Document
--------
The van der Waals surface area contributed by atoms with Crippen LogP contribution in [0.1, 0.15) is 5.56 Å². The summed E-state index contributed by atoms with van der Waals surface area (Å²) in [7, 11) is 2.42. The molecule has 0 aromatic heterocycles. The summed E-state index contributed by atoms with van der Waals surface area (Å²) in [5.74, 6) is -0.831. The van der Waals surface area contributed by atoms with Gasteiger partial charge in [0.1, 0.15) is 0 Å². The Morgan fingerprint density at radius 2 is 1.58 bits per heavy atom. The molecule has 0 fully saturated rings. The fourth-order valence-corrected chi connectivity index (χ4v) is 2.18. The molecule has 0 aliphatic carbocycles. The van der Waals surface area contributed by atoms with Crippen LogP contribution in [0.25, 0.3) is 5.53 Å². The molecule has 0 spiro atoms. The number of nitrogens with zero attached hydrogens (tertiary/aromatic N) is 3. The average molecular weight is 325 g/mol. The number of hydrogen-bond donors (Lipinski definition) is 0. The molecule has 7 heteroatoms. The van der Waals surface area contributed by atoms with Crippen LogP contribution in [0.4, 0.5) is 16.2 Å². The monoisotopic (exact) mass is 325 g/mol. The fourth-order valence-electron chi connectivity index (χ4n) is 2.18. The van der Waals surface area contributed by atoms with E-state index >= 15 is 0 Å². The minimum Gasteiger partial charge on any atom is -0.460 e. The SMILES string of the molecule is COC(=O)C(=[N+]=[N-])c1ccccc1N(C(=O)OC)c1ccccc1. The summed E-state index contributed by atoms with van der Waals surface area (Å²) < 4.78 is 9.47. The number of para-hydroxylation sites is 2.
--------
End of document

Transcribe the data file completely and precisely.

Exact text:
The van der Waals surface area contributed by atoms with Crippen LogP contribution in [0.1, 0.15) is 5.56 Å². The summed E-state index contributed by atoms with van der Waals surface area (Å²) in [7, 11) is 2.42. The molecule has 0 aromatic heterocycles. The summed E-state index contributed by atoms with van der Waals surface area (Å²) in [5.74, 6) is -0.831. The van der Waals surface area contributed by atoms with Gasteiger partial charge in [0.1, 0.15) is 0 Å². The Morgan fingerprint density at radius 2 is 1.58 bits per heavy atom. The molecule has 0 fully saturated rings. The fourth-order valence-corrected chi connectivity index (χ4v) is 2.18. The molecule has 0 aliphatic carbocycles. The van der Waals surface area contributed by atoms with Crippen LogP contribution in [0.25, 0.3) is 5.53 Å². The molecule has 0 spiro atoms. The number of nitrogens with zero attached hydrogens (tertiary/aromatic N) is 3. The average molecular weight is 325 g/mol. The number of hydrogen-bond donors (Lipinski definition) is 0. The molecule has 7 heteroatoms. The van der Waals surface area contributed by atoms with Crippen LogP contribution in [0.4, 0.5) is 16.2 Å². The monoisotopic (exact) mass is 325 g/mol. The fourth-order valence-electron chi connectivity index (χ4n) is 2.18. The van der Waals surface area contributed by atoms with E-state index >= 15 is 0 Å². The minimum Gasteiger partial charge on any atom is -0.460 e. The SMILES string of the molecule is COC(=O)C(=[N+]=[N-])c1ccccc1N(C(=O)OC)c1ccccc1. The summed E-state index contributed by atoms with van der Waals surface area (Å²) < 4.78 is 9.47. The number of para-hydroxylation sites is 2.